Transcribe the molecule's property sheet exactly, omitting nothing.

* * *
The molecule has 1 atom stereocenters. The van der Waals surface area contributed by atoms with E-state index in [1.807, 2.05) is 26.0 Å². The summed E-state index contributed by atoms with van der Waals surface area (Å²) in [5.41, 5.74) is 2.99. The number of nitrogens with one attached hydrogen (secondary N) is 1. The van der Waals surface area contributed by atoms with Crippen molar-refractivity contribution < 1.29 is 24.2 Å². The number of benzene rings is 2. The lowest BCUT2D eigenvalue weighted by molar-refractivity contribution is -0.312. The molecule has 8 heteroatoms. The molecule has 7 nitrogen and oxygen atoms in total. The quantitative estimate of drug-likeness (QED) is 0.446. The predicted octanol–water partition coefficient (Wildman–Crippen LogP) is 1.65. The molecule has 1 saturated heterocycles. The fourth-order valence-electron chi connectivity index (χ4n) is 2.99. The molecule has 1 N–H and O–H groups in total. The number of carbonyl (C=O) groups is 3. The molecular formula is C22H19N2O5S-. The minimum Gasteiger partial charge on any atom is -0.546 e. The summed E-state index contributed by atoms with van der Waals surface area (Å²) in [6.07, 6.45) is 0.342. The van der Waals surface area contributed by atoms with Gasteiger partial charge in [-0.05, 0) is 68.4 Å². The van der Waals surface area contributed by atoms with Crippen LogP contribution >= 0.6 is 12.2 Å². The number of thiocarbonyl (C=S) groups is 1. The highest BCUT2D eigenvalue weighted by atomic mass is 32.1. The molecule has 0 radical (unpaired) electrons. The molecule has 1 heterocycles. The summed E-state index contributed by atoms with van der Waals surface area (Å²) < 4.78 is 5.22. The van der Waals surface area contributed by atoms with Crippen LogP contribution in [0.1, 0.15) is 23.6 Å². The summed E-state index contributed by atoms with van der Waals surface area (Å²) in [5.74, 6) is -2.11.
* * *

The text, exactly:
The molecule has 1 atom stereocenters. The van der Waals surface area contributed by atoms with E-state index in [1.807, 2.05) is 26.0 Å². The summed E-state index contributed by atoms with van der Waals surface area (Å²) in [5.41, 5.74) is 2.99. The number of nitrogens with one attached hydrogen (secondary N) is 1. The van der Waals surface area contributed by atoms with Crippen molar-refractivity contribution < 1.29 is 24.2 Å². The number of benzene rings is 2. The lowest BCUT2D eigenvalue weighted by molar-refractivity contribution is -0.312. The molecule has 8 heteroatoms. The molecule has 7 nitrogen and oxygen atoms in total. The quantitative estimate of drug-likeness (QED) is 0.446. The predicted octanol–water partition coefficient (Wildman–Crippen LogP) is 1.65. The molecule has 1 saturated heterocycles. The fourth-order valence-electron chi connectivity index (χ4n) is 2.99. The molecule has 1 N–H and O–H groups in total. The number of carbonyl (C=O) groups is 3. The molecular formula is C22H19N2O5S-. The minimum Gasteiger partial charge on any atom is -0.546 e. The summed E-state index contributed by atoms with van der Waals surface area (Å²) in [6.07, 6.45) is 0.342. The van der Waals surface area contributed by atoms with Gasteiger partial charge in [-0.05, 0) is 68.4 Å². The van der Waals surface area contributed by atoms with Crippen LogP contribution >= 0.6 is 12.2 Å². The number of thiocarbonyl (C=S) groups is 1. The highest BCUT2D eigenvalue weighted by atomic mass is 32.1. The molecule has 0 radical (unpaired) electrons. The molecule has 1 heterocycles. The summed E-state index contributed by atoms with van der Waals surface area (Å²) < 4.78 is 5.22. The van der Waals surface area contributed by atoms with Crippen LogP contribution in [0.1, 0.15) is 23.6 Å². The summed E-state index contributed by atoms with van der Waals surface area (Å²) in [5.74, 6) is -2.11.